England riots: Cameron and Miliband draw battle lines
David Cameron was scarcely out of the youth centre door before the first critics of his speech spoke up.
Young people from his Witney constituency, invited to hear what he had to say, were angry.
"It felt like he was digging at us," said one.
"I've got no dad and I've never been arrested before," said another.
When the prime minister listed children without fathers as one of the nation's problems, some in his audience felt judged.
This was no accident.
Mr Cameron said politicians should be less afraid of doing exactly that - interfering, nannying, and telling the truth, as he sees it, about morality.
He knows very well that while it offends some, others in the country and his party will back him.
His argument is not simply that politicians are wrong to be reticent about making moral judgements, but also that their reluctance to do so is linked to the behaviour seen during the English riots.
Just as he believes political judgements can do great harm, he also believes they can effect great change.
His pledge to "turn around" the lives of 120,000 of the "most troubled" families before the next election is an ambitious one. No speech, law or single intervention will do that.
His critics will accuse him of preaching localism while trusting to the state.
But he thinks the range of initiatives run by local and central government, agencies and charities that already interact with troubled families can change the fabric of society.
Inevitably, what cross-party consensus there was in the wake of the riots is falling away.
Labour's view is that the clear conclusions reached by the prime minister are hasty and superficial. They want an inquiry and argue, crucially, that poverty is a factor.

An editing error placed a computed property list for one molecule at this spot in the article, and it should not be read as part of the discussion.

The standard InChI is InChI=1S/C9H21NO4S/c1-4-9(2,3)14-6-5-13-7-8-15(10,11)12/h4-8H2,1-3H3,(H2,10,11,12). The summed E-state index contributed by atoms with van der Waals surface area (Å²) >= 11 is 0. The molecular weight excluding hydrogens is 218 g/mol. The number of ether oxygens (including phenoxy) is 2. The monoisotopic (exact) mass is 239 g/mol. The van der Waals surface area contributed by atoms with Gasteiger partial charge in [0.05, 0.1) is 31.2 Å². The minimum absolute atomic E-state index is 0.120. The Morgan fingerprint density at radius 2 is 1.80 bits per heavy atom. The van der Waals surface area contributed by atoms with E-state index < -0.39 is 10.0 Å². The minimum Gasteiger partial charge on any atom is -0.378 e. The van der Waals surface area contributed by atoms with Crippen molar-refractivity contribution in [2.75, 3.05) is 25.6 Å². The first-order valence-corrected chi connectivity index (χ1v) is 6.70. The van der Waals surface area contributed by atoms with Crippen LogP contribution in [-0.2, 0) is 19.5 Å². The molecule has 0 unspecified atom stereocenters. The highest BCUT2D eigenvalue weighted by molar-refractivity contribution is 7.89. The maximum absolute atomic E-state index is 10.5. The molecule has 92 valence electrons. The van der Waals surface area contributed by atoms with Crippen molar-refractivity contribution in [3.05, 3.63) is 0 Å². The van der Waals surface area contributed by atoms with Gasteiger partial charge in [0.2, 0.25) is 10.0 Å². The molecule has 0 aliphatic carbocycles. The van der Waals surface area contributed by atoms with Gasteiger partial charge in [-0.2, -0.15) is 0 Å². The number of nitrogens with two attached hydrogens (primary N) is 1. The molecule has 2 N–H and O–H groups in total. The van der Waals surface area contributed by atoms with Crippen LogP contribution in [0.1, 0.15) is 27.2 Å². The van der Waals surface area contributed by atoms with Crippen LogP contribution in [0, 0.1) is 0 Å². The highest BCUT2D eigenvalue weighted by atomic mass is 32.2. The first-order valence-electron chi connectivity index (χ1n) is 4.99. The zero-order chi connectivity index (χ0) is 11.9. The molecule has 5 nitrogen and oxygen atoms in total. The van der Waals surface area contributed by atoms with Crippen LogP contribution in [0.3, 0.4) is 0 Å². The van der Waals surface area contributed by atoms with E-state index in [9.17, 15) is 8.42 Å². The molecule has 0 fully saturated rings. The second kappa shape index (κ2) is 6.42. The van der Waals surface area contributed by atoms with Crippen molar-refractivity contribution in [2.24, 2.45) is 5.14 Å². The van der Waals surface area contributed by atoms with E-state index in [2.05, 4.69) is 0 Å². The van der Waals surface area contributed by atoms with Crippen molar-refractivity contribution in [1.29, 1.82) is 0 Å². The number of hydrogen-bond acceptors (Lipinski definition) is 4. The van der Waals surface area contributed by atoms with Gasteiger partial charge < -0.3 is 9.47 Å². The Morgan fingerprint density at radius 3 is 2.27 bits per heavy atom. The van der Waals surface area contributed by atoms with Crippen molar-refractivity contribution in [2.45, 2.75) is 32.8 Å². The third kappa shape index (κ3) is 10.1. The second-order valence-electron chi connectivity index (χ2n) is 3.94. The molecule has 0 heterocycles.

The party leader Ed Miliband says MPs, journalists and bankers that have been shown to be greedy and immoral are part of the problem.
There may be more agreement than is immediately apparent - Mr Cameron also highlights what he see as a moral decline in banking and elsewhere among the wealthy.
But battle lines are being drawn all the same.
The think tank where the now Work and Pensions Secretary Iain Duncan Smith worked on social issues before entering government has called for politicians to conduct these debates differently.
Executive director of the Centre for Social Justice Gavin Poole said it was time for "petty partisan squabbling" on family policy to end.
In truth, most politicians hope they can change society for the better.
Tony Blair's Respect Agenda was supposed to deal with similar social issues by combining tough punishments with intervention in the lives of troubled families.
Schemes that demonstrate success in dealing with social problems have grown used to a steady flow of visits from curious politicians and policy advisers.
Some now suggest that the problem with initiatives that have worked in the past, is they have been delivered piecemeal.
Talking about how a crackdown on gang violence can displace criminal activity to another area, Mr Duncan Smith said: "It needs to happen everywhere at the same time."
There are obvious challenges for politicians here.
Those preaching morality risk appearing patronising and hypocritical; Mr Cameron was quick to point out MPs are far from perfect.
No MP wants to echo the moral tone of John Major's Back to Basics campaign, which media critics swiftly used as a stick to beat a Conservative Party which at the time was dogged by personal scandal.
Funding will also be an issue.
Mr Cameron says the idea that "throwing a wall of money" at a problem will solve it has been disproved.
Some of the government's plans, like the pilots of the National Citizen Service, are running and costed. But other schemes will not be delivered without expense, particularly if they are to be applied nationwide.
And then there are voters' expectations to consider.
We do not yet know exactly how the government will go to "war" with gangs, or transform the lives of families across the nation, but the public at large will expect improvements they can see and feel, which will have to be delivered at speed in a time of cuts.
Back at the Witney youth project - known as Base 33 - 19-year-old Jesse Day sums up the challenge: "We don't respect authority. Authority don't respect us."
In fact, Jesse and others sat quietly through the prime minister's speech and asked Mr Cameron challenging questions.
Those who run Base 33 say it recently suffered a financial crisis after annual donations dropped from £30,000 to just £10,000.
The centre is evidence, perhaps, that social problems can be confronted and corrected, but also that no-one, from the prime minister to youth centre trustees, will find it easy.